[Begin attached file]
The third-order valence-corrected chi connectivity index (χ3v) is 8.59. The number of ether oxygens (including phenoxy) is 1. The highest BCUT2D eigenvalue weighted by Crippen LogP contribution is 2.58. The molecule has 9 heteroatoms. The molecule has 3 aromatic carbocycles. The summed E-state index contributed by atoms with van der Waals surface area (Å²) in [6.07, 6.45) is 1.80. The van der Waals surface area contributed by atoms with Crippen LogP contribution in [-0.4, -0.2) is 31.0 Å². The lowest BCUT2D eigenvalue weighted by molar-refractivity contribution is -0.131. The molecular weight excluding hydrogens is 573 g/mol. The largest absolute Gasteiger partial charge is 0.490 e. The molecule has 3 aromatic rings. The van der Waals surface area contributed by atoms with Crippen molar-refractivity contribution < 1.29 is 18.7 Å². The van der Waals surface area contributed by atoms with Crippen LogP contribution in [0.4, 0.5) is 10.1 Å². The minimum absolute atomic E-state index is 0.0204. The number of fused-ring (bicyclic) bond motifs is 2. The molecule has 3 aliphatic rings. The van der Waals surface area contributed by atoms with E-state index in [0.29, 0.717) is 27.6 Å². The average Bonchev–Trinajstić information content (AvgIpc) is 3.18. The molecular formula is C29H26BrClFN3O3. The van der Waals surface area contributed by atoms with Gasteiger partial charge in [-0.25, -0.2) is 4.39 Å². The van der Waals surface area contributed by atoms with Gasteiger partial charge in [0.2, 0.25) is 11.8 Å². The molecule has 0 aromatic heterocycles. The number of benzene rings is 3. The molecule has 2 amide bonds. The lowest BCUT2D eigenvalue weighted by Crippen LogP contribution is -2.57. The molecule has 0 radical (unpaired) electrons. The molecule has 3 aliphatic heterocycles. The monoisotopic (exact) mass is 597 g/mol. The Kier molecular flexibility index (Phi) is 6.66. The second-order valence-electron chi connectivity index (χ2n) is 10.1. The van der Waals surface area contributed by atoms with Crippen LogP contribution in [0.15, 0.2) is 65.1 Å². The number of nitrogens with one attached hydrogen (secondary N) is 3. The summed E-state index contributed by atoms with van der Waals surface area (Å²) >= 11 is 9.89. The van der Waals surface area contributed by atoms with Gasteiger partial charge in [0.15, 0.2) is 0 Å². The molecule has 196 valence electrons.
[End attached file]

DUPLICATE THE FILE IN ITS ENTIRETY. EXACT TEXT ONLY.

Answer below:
The third-order valence-corrected chi connectivity index (χ3v) is 8.59. The number of ether oxygens (including phenoxy) is 1. The highest BCUT2D eigenvalue weighted by Crippen LogP contribution is 2.58. The molecule has 9 heteroatoms. The molecule has 3 aromatic carbocycles. The summed E-state index contributed by atoms with van der Waals surface area (Å²) in [6.07, 6.45) is 1.80. The van der Waals surface area contributed by atoms with Crippen LogP contribution in [-0.4, -0.2) is 31.0 Å². The lowest BCUT2D eigenvalue weighted by molar-refractivity contribution is -0.131. The molecular weight excluding hydrogens is 573 g/mol. The largest absolute Gasteiger partial charge is 0.490 e. The molecule has 3 aromatic rings. The van der Waals surface area contributed by atoms with Crippen molar-refractivity contribution < 1.29 is 18.7 Å². The van der Waals surface area contributed by atoms with Crippen LogP contribution in [0.4, 0.5) is 10.1 Å². The minimum absolute atomic E-state index is 0.0204. The number of fused-ring (bicyclic) bond motifs is 2. The molecule has 3 aliphatic rings. The van der Waals surface area contributed by atoms with E-state index in [0.29, 0.717) is 27.6 Å². The average Bonchev–Trinajstić information content (AvgIpc) is 3.18. The molecular formula is C29H26BrClFN3O3. The van der Waals surface area contributed by atoms with Gasteiger partial charge in [-0.25, -0.2) is 4.39 Å². The van der Waals surface area contributed by atoms with Gasteiger partial charge in [0.2, 0.25) is 11.8 Å². The molecule has 0 aromatic heterocycles. The number of benzene rings is 3. The molecule has 2 amide bonds. The lowest BCUT2D eigenvalue weighted by Crippen LogP contribution is -2.57. The molecule has 0 radical (unpaired) electrons. The molecule has 3 aliphatic heterocycles. The monoisotopic (exact) mass is 597 g/mol. The Kier molecular flexibility index (Phi) is 6.66. The second-order valence-electron chi connectivity index (χ2n) is 10.1. The van der Waals surface area contributed by atoms with Crippen LogP contribution in [0.15, 0.2) is 65.1 Å². The number of nitrogens with one attached hydrogen (secondary N) is 3. The summed E-state index contributed by atoms with van der Waals surface area (Å²) >= 11 is 9.89. The van der Waals surface area contributed by atoms with Gasteiger partial charge in [0.15, 0.2) is 0 Å². The molecule has 196 valence electrons.